uPI semiconductors uP6218AM VRM controller cpu-portion
uPI semiconductors uP6212AG VRM controller northbridge-portion
2x Realtek RTL8111DL PCIe Gb LAN controller
JMicron JMB363 PCIe SATA II/PATA controller
JMicron JMB322 SATA port multiplier
ICS 9LRS4116AL clock generator, branded as MSI OC Genie
passive cooling of chipsets/VRM
16Mb BIOS, version: various up to 1.6beta9
Mainboard Revision: 1.1
3x PCIe 2.0 x16, x16 x0 x4 or x8 x8 x2
2x PCIe 2.0 x1 @ x0.5 speed
4x Duale-Channel DDR3-slots for PC3-10667U memory up to 16GB
6-Port SATA II featuring RAID 0, 1, 5, 0+1, JBOD
2-Port SATA II via port multiplier
1x PS/2 keyboard
1x PS/2 mouse
2x Gb LAN
7x USB 2.0
1x eSATA II/USB combo port
1x Firewire port
7.1 analog audio
1x optical audio out
1x coaxial audio out
6x SATA cable angled with clips
1x 2-port USB 2.0 bracket
3x SLI bridge
1x Crossfire bridge
1x PATA cable
1x 2-port eSATA II bracket with eSATA cable
2x V-Check Cables
This board is clearly targeting the high end market. With tons of accessories and a target price at €175 this board does not comes cheap.
The VRM is an analog 8-phase design and as expected it features highly integrated RDS-ON MOSfets. While we were happy with the little brother we think the two phases more does not help the board in any case. It does of course increase power-consumption and overclocking is not improved.
The slot design is very straightforward. Three PCIe 2.0 x16 slots are a bit hefty for our taste, because the most two-slot graphics-cards will block all but one PCI and PCIe slot. Lynnfield only supports one PCIe x 16, so using Crossfire or SLI sets you back to 2x x8. The third PCIe x16 slot comes from the PCH which allows only for PCIe 2.0 x2 speed. One of the problems with the board is the fake northbridge cooler which will block the first PCIe x1 slot. We can't understand what benefit it should bring and what massive heat it should dissipate. We think it's a waste of money, yes your money, because it's 100% unnecessary. One special feature is the single segment LED which shows how many phases are in use. A nice gimmick but we think not located on the right spot on the board.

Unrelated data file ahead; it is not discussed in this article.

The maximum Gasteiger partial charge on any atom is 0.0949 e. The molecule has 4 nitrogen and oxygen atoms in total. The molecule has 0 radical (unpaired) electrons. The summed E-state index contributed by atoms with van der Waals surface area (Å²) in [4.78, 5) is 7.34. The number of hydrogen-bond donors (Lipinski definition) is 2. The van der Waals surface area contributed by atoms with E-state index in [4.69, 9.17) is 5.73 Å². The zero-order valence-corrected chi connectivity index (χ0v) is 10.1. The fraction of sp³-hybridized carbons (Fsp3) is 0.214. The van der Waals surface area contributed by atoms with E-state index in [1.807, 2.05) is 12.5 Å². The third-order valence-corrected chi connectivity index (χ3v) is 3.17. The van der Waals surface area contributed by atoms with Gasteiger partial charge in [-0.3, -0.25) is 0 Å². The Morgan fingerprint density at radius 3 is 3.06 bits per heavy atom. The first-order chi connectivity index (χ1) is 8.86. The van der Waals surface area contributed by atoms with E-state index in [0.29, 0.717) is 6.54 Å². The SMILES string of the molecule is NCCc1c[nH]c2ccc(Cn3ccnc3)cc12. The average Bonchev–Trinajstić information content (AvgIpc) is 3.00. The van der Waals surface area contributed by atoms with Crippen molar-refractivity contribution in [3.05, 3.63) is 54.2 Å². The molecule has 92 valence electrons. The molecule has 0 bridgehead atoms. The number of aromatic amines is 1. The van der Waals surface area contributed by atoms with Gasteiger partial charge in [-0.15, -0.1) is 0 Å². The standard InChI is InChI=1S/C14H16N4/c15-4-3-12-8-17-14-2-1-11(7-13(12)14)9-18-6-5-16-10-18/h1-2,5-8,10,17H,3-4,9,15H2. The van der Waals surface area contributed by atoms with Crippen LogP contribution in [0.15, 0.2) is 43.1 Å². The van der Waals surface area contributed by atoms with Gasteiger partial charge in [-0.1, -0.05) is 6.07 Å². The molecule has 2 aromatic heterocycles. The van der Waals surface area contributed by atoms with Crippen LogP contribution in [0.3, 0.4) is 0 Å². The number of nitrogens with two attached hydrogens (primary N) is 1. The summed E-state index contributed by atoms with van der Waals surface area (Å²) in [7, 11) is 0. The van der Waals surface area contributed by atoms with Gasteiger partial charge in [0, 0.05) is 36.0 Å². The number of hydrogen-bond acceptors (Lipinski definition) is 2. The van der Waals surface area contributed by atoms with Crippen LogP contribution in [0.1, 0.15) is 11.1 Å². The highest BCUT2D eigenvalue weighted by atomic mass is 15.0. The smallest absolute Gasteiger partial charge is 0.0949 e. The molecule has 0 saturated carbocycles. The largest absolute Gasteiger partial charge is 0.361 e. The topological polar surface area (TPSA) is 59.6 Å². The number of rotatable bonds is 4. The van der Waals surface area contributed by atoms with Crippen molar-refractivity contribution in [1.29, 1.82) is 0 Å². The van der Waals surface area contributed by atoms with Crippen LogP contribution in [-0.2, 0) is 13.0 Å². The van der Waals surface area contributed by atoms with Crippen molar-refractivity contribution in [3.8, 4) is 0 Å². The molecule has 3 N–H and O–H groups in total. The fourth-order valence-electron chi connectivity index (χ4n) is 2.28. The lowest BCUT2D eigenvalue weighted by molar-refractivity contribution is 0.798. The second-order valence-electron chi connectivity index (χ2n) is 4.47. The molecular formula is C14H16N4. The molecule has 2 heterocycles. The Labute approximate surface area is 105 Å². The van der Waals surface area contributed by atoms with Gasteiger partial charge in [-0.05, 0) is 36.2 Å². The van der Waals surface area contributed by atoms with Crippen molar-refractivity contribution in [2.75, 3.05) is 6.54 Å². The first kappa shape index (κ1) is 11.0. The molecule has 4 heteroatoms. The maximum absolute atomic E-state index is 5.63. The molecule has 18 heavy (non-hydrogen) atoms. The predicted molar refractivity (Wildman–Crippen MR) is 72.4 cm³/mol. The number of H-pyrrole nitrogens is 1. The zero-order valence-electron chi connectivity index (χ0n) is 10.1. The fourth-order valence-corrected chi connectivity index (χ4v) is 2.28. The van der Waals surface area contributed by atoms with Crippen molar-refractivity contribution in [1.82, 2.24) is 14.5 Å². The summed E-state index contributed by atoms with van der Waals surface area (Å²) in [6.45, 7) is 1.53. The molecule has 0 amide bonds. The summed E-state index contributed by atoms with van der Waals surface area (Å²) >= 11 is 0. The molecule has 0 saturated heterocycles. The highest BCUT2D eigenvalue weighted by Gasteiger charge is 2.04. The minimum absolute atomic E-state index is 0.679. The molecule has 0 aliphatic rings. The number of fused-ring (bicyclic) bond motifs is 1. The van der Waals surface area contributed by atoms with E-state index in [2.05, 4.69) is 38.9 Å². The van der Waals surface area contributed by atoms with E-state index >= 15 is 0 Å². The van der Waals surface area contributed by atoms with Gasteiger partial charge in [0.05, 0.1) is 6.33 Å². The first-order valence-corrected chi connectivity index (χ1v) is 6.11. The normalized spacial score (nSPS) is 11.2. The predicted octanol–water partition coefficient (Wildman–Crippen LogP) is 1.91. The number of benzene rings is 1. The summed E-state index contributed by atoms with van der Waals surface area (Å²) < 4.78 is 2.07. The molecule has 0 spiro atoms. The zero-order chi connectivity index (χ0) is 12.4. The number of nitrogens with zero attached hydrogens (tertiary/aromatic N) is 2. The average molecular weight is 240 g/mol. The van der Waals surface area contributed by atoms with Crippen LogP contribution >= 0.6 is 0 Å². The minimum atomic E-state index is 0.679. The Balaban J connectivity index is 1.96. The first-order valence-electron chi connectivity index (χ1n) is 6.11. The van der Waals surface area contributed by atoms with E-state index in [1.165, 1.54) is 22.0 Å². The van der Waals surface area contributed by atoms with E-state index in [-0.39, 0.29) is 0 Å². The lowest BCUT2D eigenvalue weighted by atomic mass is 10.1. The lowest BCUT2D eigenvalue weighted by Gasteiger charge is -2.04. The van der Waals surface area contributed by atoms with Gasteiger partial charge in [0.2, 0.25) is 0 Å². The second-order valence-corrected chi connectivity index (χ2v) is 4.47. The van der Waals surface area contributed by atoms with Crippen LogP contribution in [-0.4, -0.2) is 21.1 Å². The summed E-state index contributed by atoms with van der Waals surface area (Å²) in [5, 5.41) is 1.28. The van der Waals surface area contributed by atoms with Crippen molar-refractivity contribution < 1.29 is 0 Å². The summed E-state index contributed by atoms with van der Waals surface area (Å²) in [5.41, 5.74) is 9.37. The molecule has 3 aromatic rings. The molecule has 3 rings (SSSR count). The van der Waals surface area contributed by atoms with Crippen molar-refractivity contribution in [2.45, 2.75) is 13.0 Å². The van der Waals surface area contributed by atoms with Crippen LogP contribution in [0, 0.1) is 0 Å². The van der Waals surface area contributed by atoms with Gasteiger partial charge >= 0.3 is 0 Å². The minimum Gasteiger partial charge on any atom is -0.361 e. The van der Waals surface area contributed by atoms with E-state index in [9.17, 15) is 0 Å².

The memory slots are at a safe distance to the CPU socket but the power connector is really close. That is because MSI included a new feature called "V-Check" where you can take measurements of some voltages on the board if you have a multimeter.
On a real high-end board a low-price solution even two of the RTL8111DL is quite disapointing. A Marvell, Broadcom or Intel chip would have been a better choice. Also the JMB363 is quite standard, it supports one PATA, and two SATA ports. One SATA port is used one the backpanel, so a JMB322 does multiply the remaining port. Of course that is not a very good solution if you will use both of them. Next time MSI, please remove such useless ports, and use a JMB362 for two eSATA ports. We think PATA ports are obsolete. The audio portion is provided by a standard Realtek codec, this time an ALC889. It's an improved version of the ALC888, but with higher signal-noise ratio and decoding capabilities for DTS and Dolby. At least MSI went the extra length and used a VIA PCIe Firewire controller.
The PATA and SATA connectors are on the edge of the board and all of them are angled at 90°. This is the best solution available because the connectors won't interfere with any cards.
The same we wrote about the GD65 is true for this board. The OC Genie features does the same as on the GD65 but the VTT is increased to 1.399V which much too high.
While MSI manages on AMD boards to clock on spot, they fail with Intel boards:
At it's price-level we expected 4GHz to run without problems and it did:
Of course undervoltaging is standard with MSI boards and it works with 1.00V with low vDroop or 1.03V with high vDroop.